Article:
Small‐scale wind turbines have market opportunities in distributed energy generation applications but face future challenges from the high cost of turbine units, which can be attributed to design conservatism when calculating fatigue loads of key structural components. In this study published in Wind Energy, researchers use the aeroelastic wind turbine design tool FAST to highlight the conservative nature of the International Electrotechnical Commission 61400‐2:2013 small wind turbine design standard for calculating fatigue life using the simplified loads model. The authors present a modified method for calculating the fatigue spectra of small wind turbine blades, which is intended to be implemented early in the blade design stage, allowing for multiple rotor configurations to be rapidly compared.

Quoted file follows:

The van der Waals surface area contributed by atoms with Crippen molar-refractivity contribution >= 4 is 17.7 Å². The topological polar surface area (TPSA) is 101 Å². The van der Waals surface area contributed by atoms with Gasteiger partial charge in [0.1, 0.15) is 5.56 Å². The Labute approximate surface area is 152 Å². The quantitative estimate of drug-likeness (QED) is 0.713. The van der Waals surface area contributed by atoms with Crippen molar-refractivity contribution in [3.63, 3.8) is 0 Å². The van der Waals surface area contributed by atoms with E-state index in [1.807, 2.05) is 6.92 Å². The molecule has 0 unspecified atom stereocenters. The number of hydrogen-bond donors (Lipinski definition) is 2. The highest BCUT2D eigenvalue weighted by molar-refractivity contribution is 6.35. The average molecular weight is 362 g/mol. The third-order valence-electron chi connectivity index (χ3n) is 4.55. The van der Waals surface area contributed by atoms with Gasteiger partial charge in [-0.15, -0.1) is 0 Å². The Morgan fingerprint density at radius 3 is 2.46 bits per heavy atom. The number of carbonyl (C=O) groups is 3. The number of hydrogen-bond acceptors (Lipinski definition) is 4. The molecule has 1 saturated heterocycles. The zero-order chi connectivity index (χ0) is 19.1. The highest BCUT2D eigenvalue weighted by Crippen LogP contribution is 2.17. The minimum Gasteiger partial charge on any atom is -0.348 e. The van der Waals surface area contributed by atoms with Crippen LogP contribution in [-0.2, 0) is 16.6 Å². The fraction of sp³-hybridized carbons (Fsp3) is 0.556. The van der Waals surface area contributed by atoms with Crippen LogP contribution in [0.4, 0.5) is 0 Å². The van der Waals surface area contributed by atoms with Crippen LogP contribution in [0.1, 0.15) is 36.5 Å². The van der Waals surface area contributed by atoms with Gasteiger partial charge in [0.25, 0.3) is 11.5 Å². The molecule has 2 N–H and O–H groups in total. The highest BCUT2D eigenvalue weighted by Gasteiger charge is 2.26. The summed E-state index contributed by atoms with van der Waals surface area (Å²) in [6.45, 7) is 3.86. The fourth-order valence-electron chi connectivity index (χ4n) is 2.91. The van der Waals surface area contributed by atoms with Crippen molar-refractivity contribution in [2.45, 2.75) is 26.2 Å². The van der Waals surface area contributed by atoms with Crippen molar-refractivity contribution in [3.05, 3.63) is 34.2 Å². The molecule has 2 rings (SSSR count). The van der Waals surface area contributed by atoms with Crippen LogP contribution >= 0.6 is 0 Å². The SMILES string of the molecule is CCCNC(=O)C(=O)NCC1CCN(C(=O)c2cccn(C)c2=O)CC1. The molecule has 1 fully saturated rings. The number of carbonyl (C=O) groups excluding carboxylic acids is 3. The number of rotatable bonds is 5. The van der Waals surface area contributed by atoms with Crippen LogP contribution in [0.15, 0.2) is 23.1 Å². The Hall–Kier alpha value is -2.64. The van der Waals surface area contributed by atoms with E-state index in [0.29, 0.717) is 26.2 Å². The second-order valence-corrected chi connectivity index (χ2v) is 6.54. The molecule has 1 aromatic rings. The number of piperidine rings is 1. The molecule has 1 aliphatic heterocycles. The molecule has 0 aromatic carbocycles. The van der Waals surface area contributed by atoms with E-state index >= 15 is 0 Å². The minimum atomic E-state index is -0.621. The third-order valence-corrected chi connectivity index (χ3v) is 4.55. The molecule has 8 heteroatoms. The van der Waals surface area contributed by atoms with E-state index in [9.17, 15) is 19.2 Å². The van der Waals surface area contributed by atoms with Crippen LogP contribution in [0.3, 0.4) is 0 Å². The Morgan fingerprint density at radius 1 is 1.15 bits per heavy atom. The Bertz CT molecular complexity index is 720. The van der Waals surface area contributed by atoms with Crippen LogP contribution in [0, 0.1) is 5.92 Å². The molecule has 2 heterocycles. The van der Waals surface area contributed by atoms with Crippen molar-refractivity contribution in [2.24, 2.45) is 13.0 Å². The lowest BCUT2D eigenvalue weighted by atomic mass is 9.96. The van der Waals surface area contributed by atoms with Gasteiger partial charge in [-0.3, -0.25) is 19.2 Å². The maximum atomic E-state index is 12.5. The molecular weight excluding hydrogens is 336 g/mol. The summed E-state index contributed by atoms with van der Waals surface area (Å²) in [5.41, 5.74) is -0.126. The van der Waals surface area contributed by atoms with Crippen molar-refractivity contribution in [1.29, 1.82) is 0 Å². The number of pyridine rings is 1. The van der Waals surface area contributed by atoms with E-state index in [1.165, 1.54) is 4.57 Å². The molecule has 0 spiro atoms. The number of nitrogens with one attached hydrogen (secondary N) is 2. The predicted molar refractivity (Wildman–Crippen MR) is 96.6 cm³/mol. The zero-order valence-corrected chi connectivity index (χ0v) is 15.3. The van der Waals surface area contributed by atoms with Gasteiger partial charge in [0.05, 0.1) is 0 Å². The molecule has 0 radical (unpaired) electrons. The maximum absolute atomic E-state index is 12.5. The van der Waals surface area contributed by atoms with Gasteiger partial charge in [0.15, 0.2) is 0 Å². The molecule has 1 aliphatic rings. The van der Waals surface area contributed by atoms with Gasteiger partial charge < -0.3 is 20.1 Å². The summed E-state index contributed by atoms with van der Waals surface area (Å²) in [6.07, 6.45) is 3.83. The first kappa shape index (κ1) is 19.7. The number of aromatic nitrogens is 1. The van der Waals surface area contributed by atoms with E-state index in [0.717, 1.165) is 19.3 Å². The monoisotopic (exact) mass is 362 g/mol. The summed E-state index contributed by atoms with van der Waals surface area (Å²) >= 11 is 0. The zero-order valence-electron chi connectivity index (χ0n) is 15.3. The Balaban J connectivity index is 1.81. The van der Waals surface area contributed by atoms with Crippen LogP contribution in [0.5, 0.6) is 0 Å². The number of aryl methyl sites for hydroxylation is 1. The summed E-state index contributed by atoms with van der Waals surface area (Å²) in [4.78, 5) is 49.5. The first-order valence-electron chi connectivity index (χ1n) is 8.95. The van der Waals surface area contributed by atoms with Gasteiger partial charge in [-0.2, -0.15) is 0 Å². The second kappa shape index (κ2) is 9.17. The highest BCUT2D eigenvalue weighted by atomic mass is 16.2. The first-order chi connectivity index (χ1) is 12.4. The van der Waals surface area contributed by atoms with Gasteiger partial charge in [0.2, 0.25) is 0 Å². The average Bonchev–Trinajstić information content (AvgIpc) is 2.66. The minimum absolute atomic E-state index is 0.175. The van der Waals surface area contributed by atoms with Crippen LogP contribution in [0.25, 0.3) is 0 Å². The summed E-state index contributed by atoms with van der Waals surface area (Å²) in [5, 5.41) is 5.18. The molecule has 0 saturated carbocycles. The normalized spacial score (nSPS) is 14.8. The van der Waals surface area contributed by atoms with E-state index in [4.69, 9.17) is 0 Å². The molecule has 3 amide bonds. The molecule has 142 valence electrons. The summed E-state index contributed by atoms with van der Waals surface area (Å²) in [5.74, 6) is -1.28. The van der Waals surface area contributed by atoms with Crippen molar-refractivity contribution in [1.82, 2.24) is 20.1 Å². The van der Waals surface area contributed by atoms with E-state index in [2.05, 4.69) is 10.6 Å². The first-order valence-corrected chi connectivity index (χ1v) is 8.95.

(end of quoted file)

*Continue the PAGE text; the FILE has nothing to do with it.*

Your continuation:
Motivated by the development of next-generation simulation capabilities to improve our understanding of the acoustically incompressible flow physics governing whole wind farm performance, this study—published in the Journal of Computational Physics—explores the use of "overset meshes" as the means to greatly accelerate simulations and facilitate mesh generation. In the overset-mesh approach, meshes for individual components (e.g., blades, tower, terrain) can be created independently and then coupled through their overlapping domains. Through formal code verification and validation, study findings indicate good accuracy is achieved for engineering quantities of interest and shows great promise for faster simulations. Most importantly, however, this research demonstrates how different computational-fluid-dynamics codes can be rigorously coupled wherein optimal solvers can be chosen for their respective domains.